China is putting pressure on the European Union to issue a strong joint statement against President Donald Trump’s trade policies at a summit later this month but is facing resistance, European officials said.
In meetings in Brussels, Berlin and Beijing, senior Chinese officials, including Vice Premier Liu He and the Chinese government’s top diplomat, State Councillor Wang Yi, have proposed an alliance between the two economic powers and offered to open more of the Chinese market in a gesture of goodwill.
One proposal has been for China and the European Union to launch joint action against the United States at the World Trade Organisation.
But the European Union, the world’s largest trading bloc, has rejected the idea of allying with Beijing against Washington, five EU officials and diplomats told Reuters, ahead of a Sino-European summit in Beijing on July 16-17.
Instead, the summit is expected to produce a modest communique, which affirms the commitment of both sides to the multilateral trading system and promises to set up a working group on modernizing the WTO, EU officials said.
Vice Premier Liu He has said privately that China is ready to set out for the first time what sectors it can open to European investment at the annual summit, expected to be attended by President Xi Jinping, China’s Premier Li Keqiang and top EU officials.
Chinese state media has promoted the message that the European Union is on China’s side, officials said, putting the bloc in a delicate position. The past two summits, in 2016 and 2017, ended without a statement due to disagreements over the South China Sea and trade.
“China wants the European Union to stand with Beijing against Washington, to take sides,” said one European diplomat. “We won’t do it and we have told them that.”
China’s Foreign Ministry did not immediately respond to a request for comment on Beijing’s summit aims.
Despite Trump’s tariffs on European metals exports and threats to hit the EU’s automobile industry, Brussels shares Washington’s concern about China’s closed markets and what Western governments say is Beijing’s manipulation of trade to dominate global markets.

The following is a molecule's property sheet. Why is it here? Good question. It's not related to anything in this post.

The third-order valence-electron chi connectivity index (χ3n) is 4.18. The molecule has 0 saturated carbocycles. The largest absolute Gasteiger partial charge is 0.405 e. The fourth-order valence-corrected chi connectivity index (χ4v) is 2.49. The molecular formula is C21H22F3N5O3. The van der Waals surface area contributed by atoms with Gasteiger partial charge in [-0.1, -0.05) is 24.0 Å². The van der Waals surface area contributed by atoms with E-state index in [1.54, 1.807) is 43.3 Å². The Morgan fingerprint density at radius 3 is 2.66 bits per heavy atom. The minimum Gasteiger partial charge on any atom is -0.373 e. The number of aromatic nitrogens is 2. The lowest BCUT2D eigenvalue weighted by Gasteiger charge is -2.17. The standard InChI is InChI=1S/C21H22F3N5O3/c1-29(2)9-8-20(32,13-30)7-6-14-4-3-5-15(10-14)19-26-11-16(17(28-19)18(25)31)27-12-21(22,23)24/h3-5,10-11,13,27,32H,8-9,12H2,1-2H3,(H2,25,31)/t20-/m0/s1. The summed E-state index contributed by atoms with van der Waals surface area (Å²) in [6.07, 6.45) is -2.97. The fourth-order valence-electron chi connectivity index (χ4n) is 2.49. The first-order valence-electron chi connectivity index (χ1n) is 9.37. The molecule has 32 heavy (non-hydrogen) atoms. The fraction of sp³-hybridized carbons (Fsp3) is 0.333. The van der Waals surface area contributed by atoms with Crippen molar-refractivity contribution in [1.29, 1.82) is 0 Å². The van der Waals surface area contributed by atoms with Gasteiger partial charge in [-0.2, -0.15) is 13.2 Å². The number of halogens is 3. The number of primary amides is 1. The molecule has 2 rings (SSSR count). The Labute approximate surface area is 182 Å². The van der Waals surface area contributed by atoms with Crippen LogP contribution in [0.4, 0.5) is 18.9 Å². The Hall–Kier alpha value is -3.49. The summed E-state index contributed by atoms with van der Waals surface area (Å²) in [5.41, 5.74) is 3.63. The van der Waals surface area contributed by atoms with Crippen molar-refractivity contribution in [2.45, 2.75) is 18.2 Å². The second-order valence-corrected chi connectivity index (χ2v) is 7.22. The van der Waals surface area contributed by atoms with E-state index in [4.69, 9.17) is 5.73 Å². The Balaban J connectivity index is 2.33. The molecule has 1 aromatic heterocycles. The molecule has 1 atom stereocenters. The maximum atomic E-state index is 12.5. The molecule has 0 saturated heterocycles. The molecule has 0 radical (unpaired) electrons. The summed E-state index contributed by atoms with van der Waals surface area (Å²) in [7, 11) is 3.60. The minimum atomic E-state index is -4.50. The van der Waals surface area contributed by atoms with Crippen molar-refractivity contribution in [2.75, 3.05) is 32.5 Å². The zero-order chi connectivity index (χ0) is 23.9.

“We agree with almost all the complaints the U.S. has against China, it’s just we don’t agree with how the United States is handling it,” another diplomat said.
Still, China’s stance is striking given Washington’s deep economic and security ties with European nations. It shows the depth of Chinese concern about a trade war with Washington, as Trump is set to impose tariffs on billions of dollars worth of Chinese imports on July 6.
It also underscores China’s new boldness in trying to seize leadership amid divisions between the United States and its European, Canadian and Japanese allies over issues including free trade, climate change and foreign policy.
“Trump has split the West, and China is seeking to capitalize on that. It was never comfortable with the West being one bloc,” said a European official involved in EU-China diplomacy.
“China now feels it can try to split off the European Union in so many areas, on trade, on human rights,” the official said.
Another official described the dispute between Trump and Western allies at the Group of Seven summit last month as a gift to Beijing because it showed European leaders losing a long-time ally, at least in trade policy.
European envoys say they already sensed a greater urgency from China in 2017 to find like-minded countries willing to stand up against Trump’s “America First” policies.
NO “SYSTEMIC CHANGE”
A report by New York-based Rhodium Group, a research consultancy, in April showed that Chinese restrictions on foreign investment are higher in every single sector save real estate, compared to the European Union, while many of the big Chinese takeovers in the bloc would not have been possible for EU companies in China.
China has promised to open up. But EU officials expect any moves to be more symbolic than substantive.
They say China’s decision in May to lower tariffs on imported cars will make little difference because imports make up such a small part of the market. China’s plans to move rapidly to electric vehicles mean that any new benefits it offers traditional European carmakers will be fleeting.
“Whenever the train has left the station we are allowed to enter the platform,” a Beijing-based European executive said.
However, China’s offer at the upcoming summit to open up reflects Beijing’s concern that it is set to face tighter EU controls, and regulators are also blocking Chinese takeover attempts in the United States.
The European Union is seeking to pass legislation to allow greater scrutiny of foreign investments.
“We don’t know if this offer to open up is genuine yet,” a third EU diplomat said. “It’s unlikely to mark a systemic change.”
Additional reporting by Ben Blanchard in Beijing; Editing by Giles Elgood